Paper Route Recordz Does The Lord’s Work

19 Nov

Fear and Loathing In Hunts Vegas

Not two days after this blog posted Viva La Hova as an example of how to exploit the internet to distribute great music and challenge the industry’s flagging business model, Mad Decent and Paper Route Recordz have raised the stakes. Radiohead’s lucrative “pay-what-you-want” model is starting to attract followers, and the more artists try it, the less it looks like a gimmick and the more it looks like the future of the music industry. There’ll always be a place for artists who give music away for free on the internet, but getting people to actually pay is going to get taken more seriously as a business model. Lil Wayne’s deluge over the last few years only paid off for his label after it sold a lot of physical copies in stores… in other words, Universal still sees the internet as, at best, a loss leader to promote 1998’s industry model. Which is why the ability to get people to pay willingly (and not just out of fear of a lawsuit, or inability to find it on the hype machine) is key. Mad Decent and Paper Route are rewarding those who pay over $5.00 for their new release Fear And Loathing In Hunts Vegas with a higher bitrate and five bonus tracks. This looks like a winning business model, and one that even thick-headed suits like Universal CEO Doug Morris could understand.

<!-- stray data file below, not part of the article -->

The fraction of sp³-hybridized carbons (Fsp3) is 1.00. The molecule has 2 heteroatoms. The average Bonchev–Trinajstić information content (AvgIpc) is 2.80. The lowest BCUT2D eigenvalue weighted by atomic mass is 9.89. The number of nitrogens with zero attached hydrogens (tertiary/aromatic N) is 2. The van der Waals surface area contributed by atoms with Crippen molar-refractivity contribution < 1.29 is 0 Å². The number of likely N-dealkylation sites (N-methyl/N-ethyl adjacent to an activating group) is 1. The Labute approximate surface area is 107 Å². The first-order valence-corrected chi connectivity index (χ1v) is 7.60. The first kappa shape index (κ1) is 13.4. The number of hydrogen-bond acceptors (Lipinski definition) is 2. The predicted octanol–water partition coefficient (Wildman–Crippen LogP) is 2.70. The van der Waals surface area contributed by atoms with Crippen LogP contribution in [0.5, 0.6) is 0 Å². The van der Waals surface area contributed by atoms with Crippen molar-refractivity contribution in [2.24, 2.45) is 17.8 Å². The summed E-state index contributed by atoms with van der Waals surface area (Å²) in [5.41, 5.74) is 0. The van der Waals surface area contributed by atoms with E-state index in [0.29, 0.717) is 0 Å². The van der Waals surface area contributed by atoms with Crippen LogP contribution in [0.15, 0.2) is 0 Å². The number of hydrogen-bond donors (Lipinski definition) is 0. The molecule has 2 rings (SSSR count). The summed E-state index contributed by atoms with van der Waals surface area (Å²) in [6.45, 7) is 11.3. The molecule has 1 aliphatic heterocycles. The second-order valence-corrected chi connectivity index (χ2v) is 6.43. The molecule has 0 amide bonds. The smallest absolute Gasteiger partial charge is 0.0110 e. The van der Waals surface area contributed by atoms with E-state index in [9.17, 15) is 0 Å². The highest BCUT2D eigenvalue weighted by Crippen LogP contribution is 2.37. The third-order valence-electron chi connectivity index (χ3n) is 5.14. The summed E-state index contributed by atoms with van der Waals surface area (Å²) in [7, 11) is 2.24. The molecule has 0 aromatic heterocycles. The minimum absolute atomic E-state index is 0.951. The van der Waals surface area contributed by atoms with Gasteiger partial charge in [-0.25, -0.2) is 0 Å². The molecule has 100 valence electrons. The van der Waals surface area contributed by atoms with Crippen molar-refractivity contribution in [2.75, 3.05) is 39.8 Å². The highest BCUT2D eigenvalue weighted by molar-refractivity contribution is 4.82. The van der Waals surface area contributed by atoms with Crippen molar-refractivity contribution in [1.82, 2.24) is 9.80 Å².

In a week in which the aforementioned Lil Wayne dropped the much-hyped Dedication 3, which is already being written off as a disappointment, it’s nice to see at least one mixtape deliver the goods. The title refers to the remote burg of Huntsville, Alabama, and the geographical remove from traditional hip-hop hotspots shows. It’s as if people who had never heard hip-hop were handed a rough description of the music on paper and asked to create it sui generis. Hearing the Paper Route roster is like hearing Three 6 Mafia for the first time; in both cases, rappers had to create a scene where none existed, and the fact that neither initially expected their music to reach an audience outside their immediate area lent the music a freedom (not to mention a very loose approach to sampling). Actually, hearing Jhi-Ali take on Underworld’s rave classic “Born Slippy” on album opener “Stuntastic” is the best argument yet for reforming copyright law; it’s more convincing than an essay from Lawrence Lessig or Cory Doctorow (although they’re pretty damn convincing too).

The involvement of Mad Decent brings on board some high-profile guests and producers–Diplo, Blaqstarr, and Wale among them–but never threatens to overpower the Huntsville flavor of the tape. The formula’s so straightforward, it’s a miracle it isn’t tried more often: Take a blank slate of a regional scene, rappers with so-bad-they’re-good stage names (Dawggy Bagz and the half-Asian MC Jackie Chain), innovative (and brazen) use of sampling, a forward-thinking business and distribution model, and an assist from well-connected Mid-Atlantic bloggers and DJs.

How hard can that be?

Download It Here

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